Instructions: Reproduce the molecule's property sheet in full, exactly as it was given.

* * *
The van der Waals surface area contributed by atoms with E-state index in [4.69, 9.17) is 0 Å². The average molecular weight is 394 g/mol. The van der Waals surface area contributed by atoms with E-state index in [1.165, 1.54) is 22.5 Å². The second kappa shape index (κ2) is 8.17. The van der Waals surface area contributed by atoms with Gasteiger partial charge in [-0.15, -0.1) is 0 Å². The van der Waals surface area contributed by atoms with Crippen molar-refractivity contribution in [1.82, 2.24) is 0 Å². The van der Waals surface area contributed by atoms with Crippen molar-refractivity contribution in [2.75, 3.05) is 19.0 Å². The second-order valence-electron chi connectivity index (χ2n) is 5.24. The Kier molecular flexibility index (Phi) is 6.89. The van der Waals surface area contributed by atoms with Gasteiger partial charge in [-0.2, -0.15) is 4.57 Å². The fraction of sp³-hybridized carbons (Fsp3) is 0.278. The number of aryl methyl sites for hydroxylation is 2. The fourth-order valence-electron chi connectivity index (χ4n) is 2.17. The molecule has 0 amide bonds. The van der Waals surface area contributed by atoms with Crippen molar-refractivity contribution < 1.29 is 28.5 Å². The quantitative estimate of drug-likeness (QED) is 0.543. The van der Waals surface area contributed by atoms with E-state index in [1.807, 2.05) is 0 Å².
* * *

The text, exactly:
The van der Waals surface area contributed by atoms with E-state index in [4.69, 9.17) is 0 Å². The average molecular weight is 394 g/mol. The van der Waals surface area contributed by atoms with E-state index in [1.165, 1.54) is 22.5 Å². The second kappa shape index (κ2) is 8.17. The van der Waals surface area contributed by atoms with Gasteiger partial charge in [-0.15, -0.1) is 0 Å². The van der Waals surface area contributed by atoms with Crippen molar-refractivity contribution in [1.82, 2.24) is 0 Å². The van der Waals surface area contributed by atoms with Crippen molar-refractivity contribution in [2.75, 3.05) is 19.0 Å². The second-order valence-electron chi connectivity index (χ2n) is 5.24. The Kier molecular flexibility index (Phi) is 6.89. The van der Waals surface area contributed by atoms with Gasteiger partial charge in [-0.2, -0.15) is 4.57 Å². The fraction of sp³-hybridized carbons (Fsp3) is 0.278. The number of aryl methyl sites for hydroxylation is 2. The fourth-order valence-electron chi connectivity index (χ4n) is 2.17. The molecule has 0 amide bonds. The van der Waals surface area contributed by atoms with Crippen molar-refractivity contribution < 1.29 is 28.5 Å². The quantitative estimate of drug-likeness (QED) is 0.543. The van der Waals surface area contributed by atoms with E-state index in [1.807, 2.05) is 0 Å².